I see you, in my mind’s eye,
as the rail skimming miles slide by.
You are peeling apples
in our kitchen,
two ageing, worsted cook books,
flour dusted, unflustered
by your side.
Chunking, slicing, chutney dicing.
Slooshing, whooshing, liquid reducing.
And that, which cannot be denied?
You’re the jam, the jelly roll, adoration preserved.
The unadulterated, unreserved,
honeyed, sugar coated,
The core – I’m sure,
and yet, by me : surely undeserved?
The bowl of cherries and more.
Dedicated to Jules and Bea (Beazley) for their wedding, 6th December, 2014. May all your wishes come true.
How I wish
You were with me now,
On this west bound train.
Your head nestled on my scarf shrouded shoulder,
As hills, estuary and city-scapes slide by.
Seeing occasional bouldered tops, and
Winter scarred fields, with
Cows and sheep reddened in December, shadow sharpened sunlight.
The train roars by, and
Crows scatter, shocked but unruffled.
And the tinnyness of maddening music
Moleing in someone’s headphones
Is suddenly stifled.
How I wish I was with you
In Oxford Circus sunshine.
Salvation Army songed,
Peacock motif light strung
And subdued Swiss shopped.
Walking wok wards
Or sipping our piping hot coffee
In the Photographers Gallery.
After viewing wind chilled,
Snowbound and desolate Finnished landscapes.
The portraiture of Martina Lindqvist,
Startling and sublime;
Living and loving, on
best borrowed, London time.
How I wish I was with you in an Uber car,
Being teased and cosseted all in one go.
The South Circular,
Wedding party bound and perilous slow.
The paper lights
Small globes in a sun boundaried marquee.
The confetti, floating ghost petalled toward the uneven floor.
The rusted statues gaping at a glitter of guests,
Speeches, stumbles, extracts and jests,
Celebrating this days marriage –
And other such states of union.
Past, present, the family bond,
Wherein New Zealand Eritrea, South Africa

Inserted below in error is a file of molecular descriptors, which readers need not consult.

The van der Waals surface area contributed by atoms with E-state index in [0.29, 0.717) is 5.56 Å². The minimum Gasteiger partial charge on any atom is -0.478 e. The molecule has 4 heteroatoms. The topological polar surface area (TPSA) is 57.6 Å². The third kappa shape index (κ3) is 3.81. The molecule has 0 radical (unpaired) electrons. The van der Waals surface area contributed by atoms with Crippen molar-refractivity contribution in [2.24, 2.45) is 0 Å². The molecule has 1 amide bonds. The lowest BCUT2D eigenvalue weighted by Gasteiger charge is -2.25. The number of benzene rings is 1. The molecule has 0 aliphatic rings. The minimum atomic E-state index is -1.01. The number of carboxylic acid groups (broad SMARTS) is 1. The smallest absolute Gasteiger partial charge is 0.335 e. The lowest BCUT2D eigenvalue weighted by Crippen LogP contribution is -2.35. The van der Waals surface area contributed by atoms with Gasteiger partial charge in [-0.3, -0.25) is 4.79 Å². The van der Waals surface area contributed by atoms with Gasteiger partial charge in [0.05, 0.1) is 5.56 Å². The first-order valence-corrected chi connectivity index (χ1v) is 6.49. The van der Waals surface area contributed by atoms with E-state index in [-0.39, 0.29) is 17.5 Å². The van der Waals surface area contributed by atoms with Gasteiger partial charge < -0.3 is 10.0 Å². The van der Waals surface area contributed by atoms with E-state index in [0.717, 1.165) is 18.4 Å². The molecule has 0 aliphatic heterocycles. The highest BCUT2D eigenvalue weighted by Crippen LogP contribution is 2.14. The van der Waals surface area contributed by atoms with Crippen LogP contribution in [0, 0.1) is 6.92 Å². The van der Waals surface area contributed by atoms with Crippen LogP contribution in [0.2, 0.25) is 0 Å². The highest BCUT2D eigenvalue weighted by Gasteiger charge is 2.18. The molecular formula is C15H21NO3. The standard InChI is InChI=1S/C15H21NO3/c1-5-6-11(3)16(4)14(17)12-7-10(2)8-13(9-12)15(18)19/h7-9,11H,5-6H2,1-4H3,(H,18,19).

Wales and well beyond,
Played their part,
In sumptuously stated affairs of the heart.
I’m here, and the glass raised is in genuine spirit, but
In my mind I’m on a Lizard Mountain
Canadian roof topped once more.
My word is forged, feather breathed,
To cherish, to adore.
How I wish I could be with you,
lovely photos and a nice piece from Diana – we had a brilliant evening, a richness and diversity of poets , wonderful music from Lowri Evans and Lee Mason, delicious crepes provided by Beatrice of Ffwrn (and served – with great aplomb – by Helen Carey) ….think we will return!!
I was very pleased to be invited to join the Writer’s Blog Tour recently by my Twitter friends at Mirren Jones – please see www.mirrenjones.wordpress.com
The introduction on their blog tells you how this works ….”Welcome to the Diary of Mirren Jones – a new stop on the Writers’ Blog Tour. We hope you’ll enjoy your visit, and will go on to sample the blogs of other writers, highlighted below. We are part of a growing international community of writers, working to introduce each other’s blog to a wider audience. Christine Findlay, Chair of Bookmark Blair, (Blairgowrie Rattray and The Glens Book Festival) in Perthshire, Scotland invited us to take part. (see www.cfindlay.blogspot.com) We in turn have invited the writers Angela Jeffs (Scotland), Heidi Garrett (USA) and Marc Mordey (Wales).”